Thank you for your emails which always seem to arrive in my inbox at a low moment when I need them the most.

What we've been working on is essentially plans for a Worlds End hospitality group. It will aim to serve each and everyone of you in 2019 and will consist of a conglomerate of homespun businesses here at the farm including the Coyote Cafe, the Heartbreak HotelA New Ewe day spa and some sort of cocktail bar (yet to be branded) that centers on my mother Susan's ability to mix a killer martini and draws on a 1971 version of herself in which she had a successful matchmaking business. (She found a husband)(Not my father).
Did I mention the Heartbreak Hotel?*

At some point in the last year or so we started to receive more inquires about visiting the farm than wedding inquiries. Even though we started the farm in order to grow flowers for our wedding work it has unfolded into much more than that. It is home to multiple questionable fermentation projects, a summer camp for lackadaisical dog training, a sanatorium for washed up florists, Zoe's experimental shed of sourdough and sewing, my personal color theory lab, and an ongoing inquiry into alternative plumbing and composting toilets. It has essentially become our test kitchen for living ... a place of such strange beauty and joy that extends far beyond our floristry work.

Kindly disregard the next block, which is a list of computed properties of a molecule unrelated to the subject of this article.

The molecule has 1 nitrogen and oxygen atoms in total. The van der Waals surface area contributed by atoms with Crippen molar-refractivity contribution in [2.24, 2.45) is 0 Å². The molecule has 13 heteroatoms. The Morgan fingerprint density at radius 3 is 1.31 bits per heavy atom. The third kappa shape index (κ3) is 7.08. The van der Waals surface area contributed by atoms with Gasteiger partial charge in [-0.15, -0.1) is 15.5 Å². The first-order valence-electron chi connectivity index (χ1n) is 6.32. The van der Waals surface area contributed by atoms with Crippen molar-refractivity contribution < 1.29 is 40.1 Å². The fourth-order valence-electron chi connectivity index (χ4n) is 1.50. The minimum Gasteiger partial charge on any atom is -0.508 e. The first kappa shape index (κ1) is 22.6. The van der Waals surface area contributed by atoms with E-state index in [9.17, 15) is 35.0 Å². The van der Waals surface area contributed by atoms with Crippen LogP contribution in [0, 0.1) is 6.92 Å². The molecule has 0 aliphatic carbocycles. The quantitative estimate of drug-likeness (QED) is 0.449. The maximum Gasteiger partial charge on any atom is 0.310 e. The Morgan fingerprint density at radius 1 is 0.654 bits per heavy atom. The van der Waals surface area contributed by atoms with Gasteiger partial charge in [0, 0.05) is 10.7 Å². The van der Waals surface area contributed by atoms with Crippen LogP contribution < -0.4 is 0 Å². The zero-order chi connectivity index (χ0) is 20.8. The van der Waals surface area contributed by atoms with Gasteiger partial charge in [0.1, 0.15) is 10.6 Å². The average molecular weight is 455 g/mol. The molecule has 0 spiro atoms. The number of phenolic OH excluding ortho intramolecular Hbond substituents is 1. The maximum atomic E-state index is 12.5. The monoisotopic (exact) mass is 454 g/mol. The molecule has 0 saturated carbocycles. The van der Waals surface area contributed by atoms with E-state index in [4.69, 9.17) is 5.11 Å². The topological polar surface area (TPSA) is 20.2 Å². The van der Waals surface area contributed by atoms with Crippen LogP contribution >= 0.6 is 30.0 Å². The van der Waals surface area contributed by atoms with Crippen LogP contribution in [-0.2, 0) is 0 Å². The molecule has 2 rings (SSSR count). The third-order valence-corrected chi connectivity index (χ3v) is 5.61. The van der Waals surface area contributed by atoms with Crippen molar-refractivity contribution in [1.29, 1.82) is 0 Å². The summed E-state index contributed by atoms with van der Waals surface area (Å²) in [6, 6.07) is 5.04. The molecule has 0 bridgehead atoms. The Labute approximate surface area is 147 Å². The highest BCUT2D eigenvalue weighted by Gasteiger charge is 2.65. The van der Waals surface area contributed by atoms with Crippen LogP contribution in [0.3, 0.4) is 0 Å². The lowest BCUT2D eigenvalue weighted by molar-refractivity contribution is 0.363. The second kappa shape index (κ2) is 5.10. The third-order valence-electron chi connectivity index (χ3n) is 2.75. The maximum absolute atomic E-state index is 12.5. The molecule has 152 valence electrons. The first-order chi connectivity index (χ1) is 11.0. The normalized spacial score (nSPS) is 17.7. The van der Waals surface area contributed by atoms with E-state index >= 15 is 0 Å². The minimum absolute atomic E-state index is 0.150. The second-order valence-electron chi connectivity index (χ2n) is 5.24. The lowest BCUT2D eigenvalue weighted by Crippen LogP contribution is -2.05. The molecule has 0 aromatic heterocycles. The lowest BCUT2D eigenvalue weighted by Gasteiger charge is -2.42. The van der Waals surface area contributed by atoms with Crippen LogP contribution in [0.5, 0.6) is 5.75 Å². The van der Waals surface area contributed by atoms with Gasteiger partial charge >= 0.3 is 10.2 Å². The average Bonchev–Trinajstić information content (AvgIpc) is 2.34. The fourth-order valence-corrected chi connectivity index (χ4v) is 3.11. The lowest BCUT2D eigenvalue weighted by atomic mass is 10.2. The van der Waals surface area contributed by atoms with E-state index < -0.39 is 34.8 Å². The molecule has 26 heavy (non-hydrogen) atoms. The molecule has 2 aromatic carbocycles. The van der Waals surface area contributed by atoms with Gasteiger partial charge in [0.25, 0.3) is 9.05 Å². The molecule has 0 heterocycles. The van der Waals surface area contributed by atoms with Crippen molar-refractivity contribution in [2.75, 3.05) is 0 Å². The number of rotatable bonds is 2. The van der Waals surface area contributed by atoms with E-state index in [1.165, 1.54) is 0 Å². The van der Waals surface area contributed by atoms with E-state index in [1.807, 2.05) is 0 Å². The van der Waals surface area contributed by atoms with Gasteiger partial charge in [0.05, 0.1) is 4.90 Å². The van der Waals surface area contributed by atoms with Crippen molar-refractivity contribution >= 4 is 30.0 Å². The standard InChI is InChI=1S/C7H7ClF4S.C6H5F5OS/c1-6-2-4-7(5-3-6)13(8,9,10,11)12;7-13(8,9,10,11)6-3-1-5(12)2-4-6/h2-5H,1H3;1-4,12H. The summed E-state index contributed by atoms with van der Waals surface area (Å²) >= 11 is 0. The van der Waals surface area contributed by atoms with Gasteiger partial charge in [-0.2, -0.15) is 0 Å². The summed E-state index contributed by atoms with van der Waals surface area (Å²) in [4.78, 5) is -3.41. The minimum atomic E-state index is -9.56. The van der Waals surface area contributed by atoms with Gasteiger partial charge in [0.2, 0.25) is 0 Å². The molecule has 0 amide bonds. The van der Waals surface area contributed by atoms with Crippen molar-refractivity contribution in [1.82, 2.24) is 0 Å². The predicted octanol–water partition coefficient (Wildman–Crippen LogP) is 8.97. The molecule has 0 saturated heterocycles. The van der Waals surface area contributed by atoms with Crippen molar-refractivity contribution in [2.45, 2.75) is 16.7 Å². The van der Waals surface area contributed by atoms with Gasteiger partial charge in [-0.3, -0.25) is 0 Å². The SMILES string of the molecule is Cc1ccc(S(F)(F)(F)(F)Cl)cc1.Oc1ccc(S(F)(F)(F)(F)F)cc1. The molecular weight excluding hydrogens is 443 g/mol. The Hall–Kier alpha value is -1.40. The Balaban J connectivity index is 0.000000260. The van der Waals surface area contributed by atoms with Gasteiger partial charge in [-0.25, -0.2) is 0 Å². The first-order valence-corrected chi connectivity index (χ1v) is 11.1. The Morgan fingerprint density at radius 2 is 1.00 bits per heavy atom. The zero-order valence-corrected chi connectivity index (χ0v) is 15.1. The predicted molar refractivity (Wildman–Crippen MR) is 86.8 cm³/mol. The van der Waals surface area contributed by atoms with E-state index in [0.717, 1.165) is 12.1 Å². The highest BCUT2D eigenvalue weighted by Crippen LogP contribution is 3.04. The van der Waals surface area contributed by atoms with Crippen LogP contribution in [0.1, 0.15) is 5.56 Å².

In many ways I have kept the farm to myself and to those close to me. I think this was important through what has been a big transition in me, for Saipua, and in my attitude towards business - a word that I loathe but have come to realize is the only way to keep doing the work that can make for positive change. In order to keep striving for new creative ways of seeing value and economics we have to work inside the current economic system. Or else I'll have to sell the farm and end up freelancing for another florist. I'm a terrible freelancer, arrange flowers at a snails pace (always have - ask Nicolette) and require too many snack breaks.